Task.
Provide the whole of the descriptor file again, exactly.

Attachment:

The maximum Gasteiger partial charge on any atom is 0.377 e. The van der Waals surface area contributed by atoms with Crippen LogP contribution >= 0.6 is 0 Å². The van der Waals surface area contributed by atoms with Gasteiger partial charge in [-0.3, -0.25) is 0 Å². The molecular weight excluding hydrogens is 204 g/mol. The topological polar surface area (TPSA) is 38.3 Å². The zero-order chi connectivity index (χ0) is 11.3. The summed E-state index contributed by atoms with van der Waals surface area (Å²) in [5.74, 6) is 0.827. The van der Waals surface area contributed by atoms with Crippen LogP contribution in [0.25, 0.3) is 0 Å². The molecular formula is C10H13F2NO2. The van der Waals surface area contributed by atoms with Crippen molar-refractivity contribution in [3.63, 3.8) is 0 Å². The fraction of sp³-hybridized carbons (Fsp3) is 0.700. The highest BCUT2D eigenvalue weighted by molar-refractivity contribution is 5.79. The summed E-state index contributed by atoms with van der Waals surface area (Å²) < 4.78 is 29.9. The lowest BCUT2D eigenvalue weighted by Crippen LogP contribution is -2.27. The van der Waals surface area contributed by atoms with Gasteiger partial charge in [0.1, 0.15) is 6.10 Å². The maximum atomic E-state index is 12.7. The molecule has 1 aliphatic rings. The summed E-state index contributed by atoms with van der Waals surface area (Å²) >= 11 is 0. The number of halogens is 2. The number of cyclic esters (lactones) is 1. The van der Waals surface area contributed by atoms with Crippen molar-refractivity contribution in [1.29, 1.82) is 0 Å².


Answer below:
The maximum Gasteiger partial charge on any atom is 0.377 e. The van der Waals surface area contributed by atoms with Crippen LogP contribution >= 0.6 is 0 Å². The van der Waals surface area contributed by atoms with Gasteiger partial charge in [-0.3, -0.25) is 0 Å². The molecular weight excluding hydrogens is 204 g/mol. The topological polar surface area (TPSA) is 38.3 Å². The zero-order chi connectivity index (χ0) is 11.3. The summed E-state index contributed by atoms with van der Waals surface area (Å²) in [5.74, 6) is 0.827. The van der Waals surface area contributed by atoms with Crippen LogP contribution in [0.25, 0.3) is 0 Å². The molecular formula is C10H13F2NO2. The van der Waals surface area contributed by atoms with Crippen molar-refractivity contribution in [3.63, 3.8) is 0 Å². The fraction of sp³-hybridized carbons (Fsp3) is 0.700. The highest BCUT2D eigenvalue weighted by molar-refractivity contribution is 5.79. The summed E-state index contributed by atoms with van der Waals surface area (Å²) < 4.78 is 29.9. The lowest BCUT2D eigenvalue weighted by Crippen LogP contribution is -2.27. The van der Waals surface area contributed by atoms with Gasteiger partial charge in [0.1, 0.15) is 6.10 Å². The maximum atomic E-state index is 12.7. The molecule has 1 aliphatic rings. The summed E-state index contributed by atoms with van der Waals surface area (Å²) >= 11 is 0. The number of halogens is 2. The number of cyclic esters (lactones) is 1. The van der Waals surface area contributed by atoms with Crippen molar-refractivity contribution in [1.29, 1.82) is 0 Å².